Why can’t my tongue become one with my teeth?

a poem by Sally Familia

When I found out I was moving to America,

I bought a jean jacket.

It was the beginning of December

and New York winters would

bring more than those denim sleeves could handle.

New York City

would give me more than I could handle.

Slushie pavements and Christmas Salsa littered the air.

Washington Heights.

A place I never thought I’d call my home,

te suplico, don’t let me fall, I begged on my knees the first

night. Folded over on our new bunk bed, fetal position.

Who knows Spanish in America?

Who will understand the words that won’t leave my mouth?

Miscommunication, no deliberation when the language doesn’t exist

in the library I’ve become accustomed to.

I remember having just turned six years old and practicing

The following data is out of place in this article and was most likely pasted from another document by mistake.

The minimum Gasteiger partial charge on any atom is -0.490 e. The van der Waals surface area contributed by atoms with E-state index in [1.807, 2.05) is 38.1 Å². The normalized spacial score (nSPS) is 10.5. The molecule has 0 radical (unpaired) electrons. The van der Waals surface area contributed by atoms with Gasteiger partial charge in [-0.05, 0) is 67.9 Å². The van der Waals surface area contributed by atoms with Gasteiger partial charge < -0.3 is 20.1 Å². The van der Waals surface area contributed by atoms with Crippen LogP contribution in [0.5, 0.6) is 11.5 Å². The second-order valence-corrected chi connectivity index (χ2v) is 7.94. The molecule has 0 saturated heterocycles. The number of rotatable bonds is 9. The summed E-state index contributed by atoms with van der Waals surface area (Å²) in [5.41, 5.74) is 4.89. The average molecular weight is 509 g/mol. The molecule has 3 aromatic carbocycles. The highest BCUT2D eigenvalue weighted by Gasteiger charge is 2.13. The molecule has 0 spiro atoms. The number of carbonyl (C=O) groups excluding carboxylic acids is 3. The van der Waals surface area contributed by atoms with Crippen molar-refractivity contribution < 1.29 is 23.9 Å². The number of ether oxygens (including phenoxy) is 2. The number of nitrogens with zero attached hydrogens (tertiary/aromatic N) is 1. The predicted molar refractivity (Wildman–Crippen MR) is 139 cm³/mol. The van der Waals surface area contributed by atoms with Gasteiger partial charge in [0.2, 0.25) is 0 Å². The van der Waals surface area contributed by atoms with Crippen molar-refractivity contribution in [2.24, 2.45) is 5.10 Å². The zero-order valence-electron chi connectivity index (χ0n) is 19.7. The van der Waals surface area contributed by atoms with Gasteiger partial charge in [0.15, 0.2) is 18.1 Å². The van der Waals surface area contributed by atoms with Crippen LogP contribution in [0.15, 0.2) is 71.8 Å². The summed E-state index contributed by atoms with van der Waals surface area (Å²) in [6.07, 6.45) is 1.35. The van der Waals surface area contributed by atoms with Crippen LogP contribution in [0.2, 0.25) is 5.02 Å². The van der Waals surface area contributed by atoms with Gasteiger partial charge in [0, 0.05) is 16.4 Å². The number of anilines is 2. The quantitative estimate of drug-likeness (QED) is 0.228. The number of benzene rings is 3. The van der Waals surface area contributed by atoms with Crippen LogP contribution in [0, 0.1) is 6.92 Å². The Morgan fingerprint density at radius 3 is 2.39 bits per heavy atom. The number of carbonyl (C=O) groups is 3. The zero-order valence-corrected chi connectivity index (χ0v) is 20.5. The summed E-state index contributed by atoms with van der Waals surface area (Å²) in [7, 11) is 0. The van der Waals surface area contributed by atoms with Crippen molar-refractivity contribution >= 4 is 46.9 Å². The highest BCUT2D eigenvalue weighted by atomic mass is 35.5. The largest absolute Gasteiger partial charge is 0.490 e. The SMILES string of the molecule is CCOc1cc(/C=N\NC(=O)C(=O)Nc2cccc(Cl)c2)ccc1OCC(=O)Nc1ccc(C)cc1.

English beneath my mango tree.

I remember the way English felt in my mouth,

like Sugar Daddies.

You know?

When the stringy caramel wraps itself around your teeth

like a kindergartener who clings on to her father on her first day away

and it doesn’t let go and you try to chew it off, the sugar daddy,

not the kindergartener,

but it stays, stuck. The words unmoved. Sticky and unrefined.

I still gnaw on it ferociously the way my aunt does on carne asada.

I still consider the mess I create with my syntax but I sit back and observe

the explosion my vernacular makes.

Don’t forget to stop by the GUA Shop